Captain Miguel Ángel Romano, a reservist had been sent to Port Stanley to help lead the 181st Military Police Company during the Argentinian occupation. According to local resident Patrick Watts, "He took appropriate action against conscripts caught stealing from unoccupied dwellings and tried to help the civilian community as far as his rank would allow."[37]

Argentinian Air Force Group Captain Carlos Bloomer-Reeve was given the job of acting as liaison officer between the local population and the military authorities. He had lived in the Falklands and was respected for the fair-mindedness and respect he showed to the locals.

The population at Goose Green had initially a very hard time when they were confined en masse in the Social Club in the aftermath of the British air attacks on Goose Green airfield on 1 May 1982. Lieutenant-Colonel Ítalo Angel Piaggi, the Commanding Officer of the Argentinian 12th Infantry Regiment, said that the lockdown in Goose Green was necessary in order to protect the locals from "the rage of the air force men, who had lost so many colleagues."[38]

The conditions improved when the Argentinians took pity on local women and children. According to local farm manager Eric Goss: "Sanitation in the hall was grim. We ran out of water on the third day, the toilets were blocked and there was some dysentery. We persuaded the Argentinians to bring sea water in barrels for the toilets; and old chap, Mike Robson, did sterling work keeping them going. Two young men, Bob McLeod and Ray Robson, both radio hams, found an old broken radio, part of the club equipment, in a junk cupboard. They made this work and we listened each evening to the B.B.C. World Service; the others made noise at the windows to cover the crackling of the broadcast and we were never discovered."[39]

Brook Hardcastle reported that life in the Social Club was far from grim: “After the first week the Argentines let two women go out each day to the galley in the cookhouse, where all the men would normally eat together. They were allowed to cook up a big meal, with bread and cakes, and bring it down to the hall. Considering we were all cramped together in a small place everybody got on very well. People were generally good-natured.”[40]

The government authority did attempt to enforce a change in the road traffic code which had chaotic consequences. The authorities wanted everyone to drive on the right hand side of the road as in Argentina. It was thought that the Argentine military traffic would find this easier than remembering to drive on the left. Merely informing the local population was not enough to change the habits of a lifetime and the end result was chaos. Initial signs in Spanish did not help matters and in the end the authorities had to paint signs in English and write continued reminders in white paint on the roads themselves. It became a permanent reminder that the islands were occupied territory.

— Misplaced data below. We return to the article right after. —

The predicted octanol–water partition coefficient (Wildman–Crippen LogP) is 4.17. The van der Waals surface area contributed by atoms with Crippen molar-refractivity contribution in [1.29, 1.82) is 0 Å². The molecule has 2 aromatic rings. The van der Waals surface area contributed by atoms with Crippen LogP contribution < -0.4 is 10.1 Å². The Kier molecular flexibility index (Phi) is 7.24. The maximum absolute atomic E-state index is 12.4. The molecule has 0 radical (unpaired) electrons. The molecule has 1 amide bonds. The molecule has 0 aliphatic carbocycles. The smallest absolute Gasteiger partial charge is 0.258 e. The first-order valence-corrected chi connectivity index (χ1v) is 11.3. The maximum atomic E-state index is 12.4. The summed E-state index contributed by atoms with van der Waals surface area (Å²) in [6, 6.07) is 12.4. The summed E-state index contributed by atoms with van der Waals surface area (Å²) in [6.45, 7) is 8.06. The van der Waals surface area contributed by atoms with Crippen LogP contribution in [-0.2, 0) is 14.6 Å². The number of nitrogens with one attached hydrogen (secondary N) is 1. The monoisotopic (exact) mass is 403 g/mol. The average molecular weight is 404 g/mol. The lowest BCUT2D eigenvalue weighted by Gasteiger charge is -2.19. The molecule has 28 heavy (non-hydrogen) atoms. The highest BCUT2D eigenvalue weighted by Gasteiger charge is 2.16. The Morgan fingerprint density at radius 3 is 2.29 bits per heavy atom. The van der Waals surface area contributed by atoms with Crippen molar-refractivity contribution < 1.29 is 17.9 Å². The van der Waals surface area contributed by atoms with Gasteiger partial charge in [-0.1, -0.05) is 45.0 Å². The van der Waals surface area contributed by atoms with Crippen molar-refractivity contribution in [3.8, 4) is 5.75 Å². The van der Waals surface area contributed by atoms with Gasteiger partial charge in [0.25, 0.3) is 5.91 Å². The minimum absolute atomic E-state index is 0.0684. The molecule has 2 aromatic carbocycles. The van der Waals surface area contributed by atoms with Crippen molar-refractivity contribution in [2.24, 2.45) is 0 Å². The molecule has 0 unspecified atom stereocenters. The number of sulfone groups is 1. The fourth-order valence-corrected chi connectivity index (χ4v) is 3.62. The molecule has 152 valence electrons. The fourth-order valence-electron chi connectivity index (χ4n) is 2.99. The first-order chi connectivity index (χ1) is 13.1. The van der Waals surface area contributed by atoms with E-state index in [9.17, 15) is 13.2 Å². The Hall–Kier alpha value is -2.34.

Other daily reminders of occupation included the numerous field artillery and anti-aircraft batteries in and around Port Stanley and large no-go areas to the civilian population like the gymnasium building that was commandeered by Argentinian Army Green Berets from Major Mario Luis Castagneto's 601st Commando Company. Children were taken out of school and sent to the interior for their safety. The local radio station was forced to play Argentinian official military communiques of the war. Fortunately, many islanders were able to pick up the BBC World Service and were encouraged by news of the British landings in San Carlos and the British victory at Goose Green.

There was some talk of evacuating the Falklands Islanders. The British government did not wish the Falklanders to abandon the islands as that would make their main argument of self-determination mute. It was only a small portion of the population who considered leaving but it was enough to concern the British government. They made it clear that the British would help anyone temporarily but that the expectation was that they would return once the fighting was over. As it transpired, few Falkland Islanders took this option and most remained in the Falklands. Tragically, three islanders would be killed when a stray naval shell hit their house.


Argentinian occupation of the Falklands ended on June 14. After 74 days, the islands became British administered again. Unlike the Goose Green residents the Port Stanley citizens had been allowed much freedom of movement. But there had been a 16-hour night curfew.

The British units took over the buildings commandeered by the Argentinians. Local fireman Lewis Clifton describes how the infrastructures of Port Stanley broke under the extra strain of accommodating the British troops and processing thousands of Argentine prisoners of war awaiting repatriation: "The place just couldn't take it. There was only sporadic electricity and water and the sanitation system collapsed. The streets were ankle-deep in human waste. The stench was awful, really awful, and we were all suffering from what we called Galtieri's revenge. He lost the war but left us ill."[41]